There are several love stories – or lack-of-love stories – in the novel. So, was love a theme of the book, we wondered. We concluded there are certainly examples of familial love and responsible love, as well as “it’s depressing and people suck” love and time- and obstacle-conquering love.

We had mixed feelings about whether we would recommend the book. Despite agreeing that Walter has a gift for description and character development, we also agreed that the jarring format he used to “travel” through time and space just wouldn’t appeal to everyone.

Are we glad we finished it? Yes.

And we think we’d like to see the movie.


“I can’t believe Becky even said,” that, Miriam growled, slamming her books onto her desk in the dorm room. “I mean, what business is it of hers whether I go out with Dick?”

“Slow down,” her roommate Sandy said, surprising herself when she realized she was waving her hands in the air, as if she could somehow slow Becky’s tirade that way. “What did you say she said?”

Becky paced the four open feet between the desks. “She said I might want to be careful before I got too involved with him. “


“I have no idea. She said she didn’t want to talk about it, but she knew he’d done something awful to another girl he went out with.”

“So, you’re saying she never actually went out with Dick herself?” Sandy asked.

“No, she didn’t,” Becky responded. She finally plopped down on the edge of the window sill, her back to the palette of fall leaves that colored the entire campus. “So, what difference does it make to her?”

“Well, maybe she’s jealous. Otherwise, why would she even pay that much attention to him?”

“Maybe. I don’t know. What do you think I should do?” Becky asked, sounding a little dejected.

“Well, as the bard said, ‘All the past is prologue,” Sandy said. “Or, as Scarlett put it, ‘Tomorrow is another day.’ Guess you just need to wait to see what she – or he – does next.”

Christmas Messages

Emily could feel the package slipping from her grasp. NO, she thought. I’ll never be able to pick it up if I drop it. But she could gain no purchase on the box, not without dropping one of the other four she was carrying.

She bobbled, trying to balance it, but just as she felt it slipping irretrievably to her left, a hand reached forward to grab it and push it back to the top of her pile.

“Oh, thank you,” she said, turning to see who had come to her aid.

“No problem,” he responded, before she’d even finished speaking.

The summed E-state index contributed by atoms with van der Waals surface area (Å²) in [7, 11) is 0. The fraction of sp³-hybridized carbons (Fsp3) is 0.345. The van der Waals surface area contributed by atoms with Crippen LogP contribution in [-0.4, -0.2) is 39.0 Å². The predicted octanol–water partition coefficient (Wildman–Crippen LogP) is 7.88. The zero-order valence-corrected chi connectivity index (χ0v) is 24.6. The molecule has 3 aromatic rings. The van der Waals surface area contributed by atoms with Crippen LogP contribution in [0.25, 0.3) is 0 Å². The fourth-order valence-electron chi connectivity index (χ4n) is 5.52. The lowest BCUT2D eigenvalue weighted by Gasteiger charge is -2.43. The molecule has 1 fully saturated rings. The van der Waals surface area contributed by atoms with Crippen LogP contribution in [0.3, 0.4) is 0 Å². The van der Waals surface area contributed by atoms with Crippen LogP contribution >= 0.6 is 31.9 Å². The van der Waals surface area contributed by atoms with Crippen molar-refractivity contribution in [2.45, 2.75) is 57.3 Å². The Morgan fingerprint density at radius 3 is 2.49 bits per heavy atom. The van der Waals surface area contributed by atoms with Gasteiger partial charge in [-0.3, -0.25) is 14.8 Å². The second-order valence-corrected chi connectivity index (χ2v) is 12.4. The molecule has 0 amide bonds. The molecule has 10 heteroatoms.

Her brown eyes widened, and so did the matching orbs she saw before her.



“I had no idea you were in town,” Emily said, unsure what else she could say. It had been all of 20 years since he’d left to join the Air Force, to learn to fly. His father had been determined that Matt become a lawyer, forcing their son to go to the U of I before sending him to law school at Notre Dame. As soon as the degree was in his hand, Matt headed to the recruiter’s office.

“I did what he wanted,” Matt had told his mother that day. “Now I’m doing what I want.”

That was the last she’d seen him. His father, for whom Matt had been named, refused to go to basic training graduation, wouldn’t talk to him on the phone, forced Emily to cut their conversations short, was too busy to visit him when he moved from base to base. After a few years, he’d stopped calling home.

Now, he stood there looking almost exactly as he had all those years ago, hair still dark, the soft waves barely showing up in the short cut he’d always worn. His eyes were bright, but the grin she’d seen when she’d first turned around had faded.

“Uh, yeah, yeah,” he said, dropping his gaze and mumbling.

“Are you living here now?”

“No,” he replied. “I’m staying with Brent Davis. You remember him? From my class in high school?”

Emily nodded.

“Can you two move ahead?” came a frazzled voice behind them.

“Sorry,” Emily responded, turning to shuffle a few feet ahead in the long pre-Christmas line at the post office. She turned back to Matt. “Yes, I remember Brent. He was at the house nearly every day.”

“I’m staying with him while I figure out where I’m going to live now.”

“Live now …?”

“I’m retired from the Air Force.”

“Retired,” Emily repeated quietly. Her son, retired? She noticed he was carrying packages, too. On his hand was a pale strip where a wedding ring might have been. Had he been married? What had happened? Did he have children?

“Retired,” she repeated. “Are you thinking about coming back home?”

“To Rockford?” he asked. “I don’t think so, but I’ll probably stay in the Midwest somewhere.”

She looked at him, wondered if he knew that his father had died a few years ago.  She didn’t really want to tell him that in a line at the post office.

“What are your plans for Christmas?” she asked. “Would you like to come to the house for dinner? I’d love it if you’d join us. There are things,” she paused. “… things we should talk about.”

“I, uh,” he looked over her head. “You need to move up again,” he said, nodding toward the front.

She turned, moved a few feet closer to the counter, then turned back.

He was gone.

“Hey, lady, the line moved again,” said the stranger behind her. “Go forward.”